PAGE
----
Congratulations Chelsea!

Congratulations to Chelsea who has won the recent FABO Writing competition by children’s author Melinda Szymanik. Using Melinda’s story starter below, Chelsea created an ending that “was well written, had some fresh, interesting language, used the World War One setting, and felt complete, taking us back to the shed for the next adventure.” Well done, Chelsea!

Melinda’s Story Starter: Lost in the PE Shed Vortex: Episode Two

“Whew!” David exclaimed. “That was a lucky escape.”

They’d made it back to the shed. David held a squirming ratty firmly in his left hand.

“All we need to do is step back through the hoop,” Ella said, chewing at her bottom lip nervously. “Folk dancing is the worst. I thought I was going to die of boredom. And …. that person you were partnering with for the Hokey Pokey…”

“You mean Karen? She seemed really nice. And it’s the Hokey Tokey,” David corrected.

“That person you danced with, is my mum,” and Ella burst in to tears.

“Eww!” David twisted his mouth in a grimace. “Gross!”

“Don’t say that! Let’s not talk about it,” Ella sniffed. “I just want to go home.” And she grabbed David’s right hand because the thought of going alone frightened her more than the thought of holding his hand, and stepped into the circle of the hoop.

ZHOOP!

 

“We’re still here,” David said.

“No we’re not,” Ella said, pointing at the black gym smock now hanging from the hook on the back of the shed door, her eyes wide.

David swallowed. He looked around at the uncoloured, leather rugby and netballs done up with laces like a boot, at the metres and metres of thick ropes in snaking coils, and the pile of hoops just like theirs, but made out of bamboo cane, stacked in a tangle in the corner.

Ella stepped towards the door and opened it an inch peering out onto the court. David joined her and they goggled at the two rows of children standing out on the asphalt, the girls in gym smocks and the boys in grey buttoned down shirts and black shorts.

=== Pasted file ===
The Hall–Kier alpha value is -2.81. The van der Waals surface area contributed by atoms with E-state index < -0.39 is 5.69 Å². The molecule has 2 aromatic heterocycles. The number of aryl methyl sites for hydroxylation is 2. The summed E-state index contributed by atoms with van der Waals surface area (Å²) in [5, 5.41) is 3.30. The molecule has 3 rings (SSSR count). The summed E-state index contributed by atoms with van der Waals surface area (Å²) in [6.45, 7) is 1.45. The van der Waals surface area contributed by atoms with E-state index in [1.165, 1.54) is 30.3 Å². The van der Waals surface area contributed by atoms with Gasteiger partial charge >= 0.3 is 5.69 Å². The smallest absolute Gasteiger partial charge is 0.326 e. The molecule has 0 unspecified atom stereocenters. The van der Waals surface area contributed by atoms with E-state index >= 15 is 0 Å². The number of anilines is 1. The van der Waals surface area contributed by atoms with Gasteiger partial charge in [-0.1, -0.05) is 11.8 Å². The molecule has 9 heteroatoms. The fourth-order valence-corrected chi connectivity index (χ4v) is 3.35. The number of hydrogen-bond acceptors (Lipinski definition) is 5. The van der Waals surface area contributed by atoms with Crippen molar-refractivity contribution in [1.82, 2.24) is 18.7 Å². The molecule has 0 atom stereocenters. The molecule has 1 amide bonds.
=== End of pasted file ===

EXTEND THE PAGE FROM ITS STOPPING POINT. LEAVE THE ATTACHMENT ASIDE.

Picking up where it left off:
“What are they doing?” David asked. “Is … is that Mrs Satterworth?”

“It can’t be, can it?” Ella breathed.

They both strained to hear what the lady in charge was bellowing at the students.

“Our brave boys are fighting for our freedom in Gallipoli and across Europe, but that doesn’t mean there is nothing for us to do here. First, some marching to warm us up. Then boys, you will be filling sand bags and girls, you will be knitting socks.”

“It must be World War 1,”David said. “Hey!” he exclaimed. Ratty had bitten his hand and David let go, the animal popping out onto the floor and scurrying out the door. “Hey,” he said again. “What are you doing?”

Ella was pulling the gym smock on over her head. “I’m blending in. We have to save ratty. Maybe he’s the key to all this.” And she stepped through the doorway.

The Winning Story by Chelsea Young

“Wow,” David muttered under his breath as Ella snuck out of the sports shed and ran silently after Ratty. “What are the odds that we’ve traveled back in time, and a rat could be the cause of our problems.” Shaking his head, he slinked out of the dingy, dark shed after Ella. He hoped he could catch the rat before Mrs Satterworth or any of the other students saw it. But it was too late. The girls were shrieking and the boys were trying to thump it with sandbags. Above all the chaos, Mrs Satterworth’s voice could faintly be heard, trying unsuccessfully to restore order. David shook his head and tried to slip into the crowd unnoticed. That didn’t work. He was worried that he would might be beaten, or punished in some other horrific way, but all Mrs Satterworth barked was “You’re late!”

“Yes, Miss,” David replied sheepishly.

“Well, catch the rat and set it free, our boys in Gallipoli don’t need to see rat guts on the sandbags.”

 

Ratty was darting around the girls ankles, and avoiding the grasp of some of the older boys. David leant down and swept him up, much to the amusement of the boys who had failed before him. Ratty buried his head in David’s hands, as though it would protect him from the mean kids and heavy sandbags. He saw Ella poke her head out from behind a wall, and he put Ratty on the ground. Ella scooped him up in her hands, and hid back behind the wall. Mrs Satterworth kept encouraging the children to do their best work for the brave boys in Gallipoli, but David was distracted by

 

 a soft rumbling that began to get louder. Mrs Satterworth noticed it too.

“Bomber planes!” She yelled. “Everyone get into the shelters!”
There was hysteria all around, but not from David and Ella. Seizing their chance, they bolted for the sports shed. Mrs Satterworth ran after them, yelling out to them. Ella knelt down and held Ratty in her hands.

“Ratty please take us to our time.” She said. They both jumped inside the hoops. The shed was modern and machinery was flying around.

“David…” Ella said cautiously. “I think this is after our time.”
David looked at her.
“You’re saying this is the future?”

 

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